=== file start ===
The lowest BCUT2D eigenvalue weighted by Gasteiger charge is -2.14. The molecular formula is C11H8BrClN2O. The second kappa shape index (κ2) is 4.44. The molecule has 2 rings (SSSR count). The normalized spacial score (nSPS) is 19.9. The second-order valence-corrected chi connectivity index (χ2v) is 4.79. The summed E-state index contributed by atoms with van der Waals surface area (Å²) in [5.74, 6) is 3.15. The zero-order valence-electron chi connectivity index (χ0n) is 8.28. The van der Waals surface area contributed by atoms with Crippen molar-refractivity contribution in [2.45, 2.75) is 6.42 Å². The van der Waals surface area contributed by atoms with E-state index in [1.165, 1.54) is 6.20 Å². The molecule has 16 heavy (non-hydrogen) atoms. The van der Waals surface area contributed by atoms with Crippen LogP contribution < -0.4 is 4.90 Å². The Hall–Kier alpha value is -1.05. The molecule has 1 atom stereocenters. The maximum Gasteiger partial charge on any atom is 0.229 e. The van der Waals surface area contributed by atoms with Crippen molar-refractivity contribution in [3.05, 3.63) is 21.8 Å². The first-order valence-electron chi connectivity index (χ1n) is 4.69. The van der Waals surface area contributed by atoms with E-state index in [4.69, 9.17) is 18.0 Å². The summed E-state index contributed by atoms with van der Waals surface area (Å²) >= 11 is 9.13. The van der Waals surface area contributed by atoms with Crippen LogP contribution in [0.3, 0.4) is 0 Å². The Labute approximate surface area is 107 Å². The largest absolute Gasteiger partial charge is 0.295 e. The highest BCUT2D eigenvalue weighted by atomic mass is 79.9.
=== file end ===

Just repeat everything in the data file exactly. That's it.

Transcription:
The lowest BCUT2D eigenvalue weighted by Gasteiger charge is -2.14. The molecular formula is C11H8BrClN2O. The second kappa shape index (κ2) is 4.44. The molecule has 2 rings (SSSR count). The normalized spacial score (nSPS) is 19.9. The second-order valence-corrected chi connectivity index (χ2v) is 4.79. The summed E-state index contributed by atoms with van der Waals surface area (Å²) in [5.74, 6) is 3.15. The zero-order valence-electron chi connectivity index (χ0n) is 8.28. The van der Waals surface area contributed by atoms with Crippen molar-refractivity contribution in [2.45, 2.75) is 6.42 Å². The van der Waals surface area contributed by atoms with E-state index in [1.165, 1.54) is 6.20 Å². The molecule has 16 heavy (non-hydrogen) atoms. The van der Waals surface area contributed by atoms with Crippen LogP contribution < -0.4 is 4.90 Å². The Hall–Kier alpha value is -1.05. The molecule has 1 atom stereocenters. The maximum Gasteiger partial charge on any atom is 0.229 e. The van der Waals surface area contributed by atoms with Crippen molar-refractivity contribution in [3.05, 3.63) is 21.8 Å². The first-order valence-electron chi connectivity index (χ1n) is 4.69. The van der Waals surface area contributed by atoms with E-state index in [4.69, 9.17) is 18.0 Å². The summed E-state index contributed by atoms with van der Waals surface area (Å²) >= 11 is 9.13. The van der Waals surface area contributed by atoms with Crippen LogP contribution in [0.3, 0.4) is 0 Å². The Labute approximate surface area is 107 Å². The largest absolute Gasteiger partial charge is 0.295 e. The highest BCUT2D eigenvalue weighted by atomic mass is 79.9.